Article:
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Canon XH Series HDV Camcorders
Canon XH G1S / G1 (with SDI), Canon XH A1S / A1 (without SDI).


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Old July 17th, 2008, 08:30 AM   #61
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Originally Posted by Noa Put View Post
I made it clear for them that for me this was a used camera and only would accept an unopened box.
Note that unless they've changed policy, Canon doesn't seal their XH-A1 boxes.
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Old July 18th, 2008, 07:14 AM   #62
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Noa,

Man did your question open a can of worms! Glad you got to a point where you are confident in making a decision--the A1 is a beautiful camera at its price point (and is available NOW).

I apologise in advance if this seems to be raking over the coals, but Scarlet IS going to change the face of videography (I'll try to avoid the hype of "revolutionise" and "paradigm shift", although I personally reckon they're apt).

Certainly any resolution beyond "HD" (ie 1080p) is (arguably) underutilised/un-utilisable for weddings etc, however greater-than-HD (ie 2k+) CERTAINLY results in way more beautiful images when they are down resolved to 1080p. Also note that Scarlet not only resolves at 3k, but is a 2/3" censor (whereas the A1 is a 1/3" sensor) so you innately have a much narrower depth of field, resulting in more filmic images (to create a smaller DOF with the A1s you can of course use adapters which allow the use of 35mm (or equivalent) lenses (look to the beautiful work of Stephen Dempsey on this site for an example).

I have 2 G1s and love them but when Scarlet is released it's going to be difficult to argue to keep them, given one G1 is then same price as 3 Scarlets, here in Oz anyway. Having said that the post-production path is more intricate with redcode and to archive footage that is shot on compact flash cards in a secure, reliable manner requires another capital investment (whether it's big RAIDs, LTO tape etc).

Until Scarlet arrives I just have to continue my love affair with our G1s...
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Old July 18th, 2008, 11:01 AM   #63
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I apologise in advance if this seems to be raking over the coals, but Scarlet IS going to change the face of videography (I'll try to avoid the hype of "revolutionise" and "paradigm shift", although I personally reckon they're apt).
Hi jim, I'm still not convinced that it will be a "regular" weddingevent camera, the options needed for this camera are very expensive and I still wonder how it handles in run and gun situations as I can't see any controls on the logical places. It might be that it will change the way have been thinking about the way a camera should look like but once it hits the market we will get more and more users sharing their opinions and only then we will know what it's all about.

Everybody talks about the fact how cheap it is and out of the box it appears you can go right ahead with it but as far as I can tell it has only the bare essentials and all the goodies making it an better camera to work with will make your bank account a lot lighter.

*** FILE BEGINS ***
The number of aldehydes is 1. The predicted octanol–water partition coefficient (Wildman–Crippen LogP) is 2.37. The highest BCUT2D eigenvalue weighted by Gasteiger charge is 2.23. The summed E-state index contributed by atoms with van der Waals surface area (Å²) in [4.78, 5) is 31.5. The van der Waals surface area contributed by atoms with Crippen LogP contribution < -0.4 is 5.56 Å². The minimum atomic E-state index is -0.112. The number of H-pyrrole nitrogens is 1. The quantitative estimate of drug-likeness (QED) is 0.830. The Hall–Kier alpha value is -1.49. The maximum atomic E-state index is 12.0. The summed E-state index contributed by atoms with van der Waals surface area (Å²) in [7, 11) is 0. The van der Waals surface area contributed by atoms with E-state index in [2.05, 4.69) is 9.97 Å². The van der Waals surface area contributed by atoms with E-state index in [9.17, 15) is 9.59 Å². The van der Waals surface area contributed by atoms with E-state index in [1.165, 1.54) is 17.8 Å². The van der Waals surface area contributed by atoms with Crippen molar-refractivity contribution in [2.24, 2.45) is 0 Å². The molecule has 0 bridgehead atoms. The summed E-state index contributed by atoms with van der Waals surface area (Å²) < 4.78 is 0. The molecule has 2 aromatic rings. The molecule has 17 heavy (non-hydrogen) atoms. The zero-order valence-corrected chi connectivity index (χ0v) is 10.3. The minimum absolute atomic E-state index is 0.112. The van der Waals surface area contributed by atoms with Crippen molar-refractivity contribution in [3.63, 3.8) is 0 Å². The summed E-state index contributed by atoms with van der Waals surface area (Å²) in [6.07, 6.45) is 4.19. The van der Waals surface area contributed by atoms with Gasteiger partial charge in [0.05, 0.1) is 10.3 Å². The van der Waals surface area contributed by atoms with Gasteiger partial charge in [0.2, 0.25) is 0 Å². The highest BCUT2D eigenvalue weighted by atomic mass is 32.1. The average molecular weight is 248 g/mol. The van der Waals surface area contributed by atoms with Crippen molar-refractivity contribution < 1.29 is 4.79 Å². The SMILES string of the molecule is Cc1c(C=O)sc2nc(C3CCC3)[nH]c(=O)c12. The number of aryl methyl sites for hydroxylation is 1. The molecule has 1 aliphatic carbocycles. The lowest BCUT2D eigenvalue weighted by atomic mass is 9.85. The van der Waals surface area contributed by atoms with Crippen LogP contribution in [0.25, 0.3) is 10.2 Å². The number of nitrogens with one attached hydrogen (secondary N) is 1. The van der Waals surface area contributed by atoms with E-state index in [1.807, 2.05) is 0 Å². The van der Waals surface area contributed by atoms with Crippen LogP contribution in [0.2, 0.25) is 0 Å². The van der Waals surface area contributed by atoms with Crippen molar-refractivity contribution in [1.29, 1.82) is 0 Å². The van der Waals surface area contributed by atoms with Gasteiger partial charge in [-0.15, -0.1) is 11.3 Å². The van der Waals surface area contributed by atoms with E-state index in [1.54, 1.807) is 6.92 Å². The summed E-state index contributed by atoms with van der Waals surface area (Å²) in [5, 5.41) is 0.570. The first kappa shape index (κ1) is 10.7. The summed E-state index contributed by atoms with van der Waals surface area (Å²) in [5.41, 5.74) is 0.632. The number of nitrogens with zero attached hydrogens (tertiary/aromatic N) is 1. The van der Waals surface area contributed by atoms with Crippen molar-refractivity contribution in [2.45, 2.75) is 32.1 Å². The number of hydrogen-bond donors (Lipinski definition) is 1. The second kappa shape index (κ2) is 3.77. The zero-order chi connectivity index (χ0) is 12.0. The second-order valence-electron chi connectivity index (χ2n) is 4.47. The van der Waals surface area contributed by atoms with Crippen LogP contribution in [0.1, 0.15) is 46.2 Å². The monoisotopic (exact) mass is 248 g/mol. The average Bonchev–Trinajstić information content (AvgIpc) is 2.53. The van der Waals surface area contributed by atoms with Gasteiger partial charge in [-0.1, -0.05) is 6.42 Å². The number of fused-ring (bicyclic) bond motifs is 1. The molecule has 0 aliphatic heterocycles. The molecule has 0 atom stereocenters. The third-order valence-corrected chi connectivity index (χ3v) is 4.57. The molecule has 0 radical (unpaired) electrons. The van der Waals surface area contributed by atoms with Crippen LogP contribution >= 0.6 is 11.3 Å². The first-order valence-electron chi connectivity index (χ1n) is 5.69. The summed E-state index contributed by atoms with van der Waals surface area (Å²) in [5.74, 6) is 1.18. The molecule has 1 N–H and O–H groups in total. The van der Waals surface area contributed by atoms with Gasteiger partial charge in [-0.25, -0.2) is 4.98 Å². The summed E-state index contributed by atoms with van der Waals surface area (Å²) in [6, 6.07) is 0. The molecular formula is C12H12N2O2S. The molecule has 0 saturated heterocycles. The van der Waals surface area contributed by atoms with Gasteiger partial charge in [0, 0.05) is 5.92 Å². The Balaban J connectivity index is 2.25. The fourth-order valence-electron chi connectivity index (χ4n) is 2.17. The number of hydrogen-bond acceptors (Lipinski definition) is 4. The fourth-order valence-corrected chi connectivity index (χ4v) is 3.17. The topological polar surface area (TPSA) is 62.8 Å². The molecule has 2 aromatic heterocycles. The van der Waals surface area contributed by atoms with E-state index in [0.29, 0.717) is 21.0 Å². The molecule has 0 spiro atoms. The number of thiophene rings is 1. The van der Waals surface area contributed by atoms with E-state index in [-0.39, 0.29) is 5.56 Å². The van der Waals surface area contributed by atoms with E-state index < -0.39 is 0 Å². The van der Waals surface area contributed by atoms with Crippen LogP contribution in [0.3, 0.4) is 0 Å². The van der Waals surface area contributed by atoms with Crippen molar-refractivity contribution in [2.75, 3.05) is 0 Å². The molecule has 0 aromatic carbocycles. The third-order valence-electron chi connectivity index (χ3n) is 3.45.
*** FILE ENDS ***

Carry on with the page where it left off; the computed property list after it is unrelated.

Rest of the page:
If it proves to be the holy grail it is still not too late to upgrade in about 2 years when I made enough money with the XH-A1 to pay for the options as well :) For regular clients the "old" hdv codec should perform more then OK as I don't think it will get much better then what it is now.

Who knows the Scarlet will put all other competitors to shame which will result in lowering their prices or push their technologie to the same level as Scarlet but at the same price of a XH-A1? :)
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Old July 18th, 2008, 11:03 AM   #64
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Note that unless they've changed policy, Canon doesn't seal their XH-A1 boxes.
Then I can only hope they took my advise :)
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Old July 19th, 2008, 09:36 AM   #65
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Hey Noa,

We're of course only goofing around here, as Scarlet doesn't even exist yet, and you've made (a very considered) decision t go with an A1 (and I'm sure you won't be disappointed). As I've said I'm a Canon guy myself but I do feel obliged to say that Scarlet doesn't need anything extra BUT for compact flash cards. Your 2 year plan sounds great to me--broadcast HD sux right now (http://provideocoalition.com/index.p...is_resolution/) so HD is a superb medium, but if you're wanting to future-proof what you shoot now, >2K is the go.

I really look forward to seeing some of your footage Noa, from the beautiful flat countries...
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Old July 19th, 2008, 10:34 AM   #66
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broadcast HD sux right now
I did see a comparison at a store selling lcd's and I saw big differences between a regular tv signal, a dvd, a hd broadcast and a blu-ray movie that was playing. The guy from the store really took the time just to show me the difference in image quality on different sets of hd ready and full hd. From what I saw there HD broadcast and the blu ray movie that was superior in image quality to what I see with my regular dvd's at my clients who own lcd's so I couldn't understand how Adam (from the link you gave) almost couldn't see the difference. Well, I did and it was a big difference.